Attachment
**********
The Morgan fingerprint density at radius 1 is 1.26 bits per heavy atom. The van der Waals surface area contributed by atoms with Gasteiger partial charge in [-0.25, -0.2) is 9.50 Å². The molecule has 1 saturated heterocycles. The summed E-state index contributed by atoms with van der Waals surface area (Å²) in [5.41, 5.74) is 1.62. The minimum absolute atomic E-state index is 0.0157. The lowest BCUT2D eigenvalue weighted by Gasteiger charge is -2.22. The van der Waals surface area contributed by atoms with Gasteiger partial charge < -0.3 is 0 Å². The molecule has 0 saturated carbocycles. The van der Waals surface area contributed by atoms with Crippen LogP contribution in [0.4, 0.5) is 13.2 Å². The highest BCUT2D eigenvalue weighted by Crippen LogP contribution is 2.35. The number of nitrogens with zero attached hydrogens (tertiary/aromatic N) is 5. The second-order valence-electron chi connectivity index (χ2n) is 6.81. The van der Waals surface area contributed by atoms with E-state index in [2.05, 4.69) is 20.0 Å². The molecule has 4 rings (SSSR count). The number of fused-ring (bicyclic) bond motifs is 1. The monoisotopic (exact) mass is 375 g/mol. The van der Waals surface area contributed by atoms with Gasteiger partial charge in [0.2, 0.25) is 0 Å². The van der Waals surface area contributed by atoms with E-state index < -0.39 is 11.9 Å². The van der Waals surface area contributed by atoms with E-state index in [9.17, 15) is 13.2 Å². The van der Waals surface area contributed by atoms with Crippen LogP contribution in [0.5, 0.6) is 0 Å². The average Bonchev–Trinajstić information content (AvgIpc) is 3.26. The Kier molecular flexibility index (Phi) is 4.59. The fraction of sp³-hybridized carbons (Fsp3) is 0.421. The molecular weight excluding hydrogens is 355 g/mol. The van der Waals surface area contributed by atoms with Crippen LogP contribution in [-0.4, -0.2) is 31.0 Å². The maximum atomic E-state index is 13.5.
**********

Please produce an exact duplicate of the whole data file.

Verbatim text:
The Morgan fingerprint density at radius 1 is 1.26 bits per heavy atom. The van der Waals surface area contributed by atoms with Gasteiger partial charge in [-0.25, -0.2) is 9.50 Å². The molecule has 1 saturated heterocycles. The summed E-state index contributed by atoms with van der Waals surface area (Å²) in [5.41, 5.74) is 1.62. The minimum absolute atomic E-state index is 0.0157. The lowest BCUT2D eigenvalue weighted by Gasteiger charge is -2.22. The van der Waals surface area contributed by atoms with Gasteiger partial charge < -0.3 is 0 Å². The molecule has 0 saturated carbocycles. The van der Waals surface area contributed by atoms with Crippen LogP contribution in [0.4, 0.5) is 13.2 Å². The highest BCUT2D eigenvalue weighted by Crippen LogP contribution is 2.35. The number of nitrogens with zero attached hydrogens (tertiary/aromatic N) is 5. The second-order valence-electron chi connectivity index (χ2n) is 6.81. The van der Waals surface area contributed by atoms with E-state index in [2.05, 4.69) is 20.0 Å². The molecule has 4 rings (SSSR count). The number of fused-ring (bicyclic) bond motifs is 1. The monoisotopic (exact) mass is 375 g/mol. The van der Waals surface area contributed by atoms with Gasteiger partial charge in [0.2, 0.25) is 0 Å². The van der Waals surface area contributed by atoms with E-state index < -0.39 is 11.9 Å². The van der Waals surface area contributed by atoms with E-state index in [9.17, 15) is 13.2 Å². The van der Waals surface area contributed by atoms with Crippen LogP contribution in [0.5, 0.6) is 0 Å². The average Bonchev–Trinajstić information content (AvgIpc) is 3.26. The Kier molecular flexibility index (Phi) is 4.59. The fraction of sp³-hybridized carbons (Fsp3) is 0.421. The molecular weight excluding hydrogens is 355 g/mol. The van der Waals surface area contributed by atoms with Crippen LogP contribution in [-0.4, -0.2) is 31.0 Å². The maximum atomic E-state index is 13.5.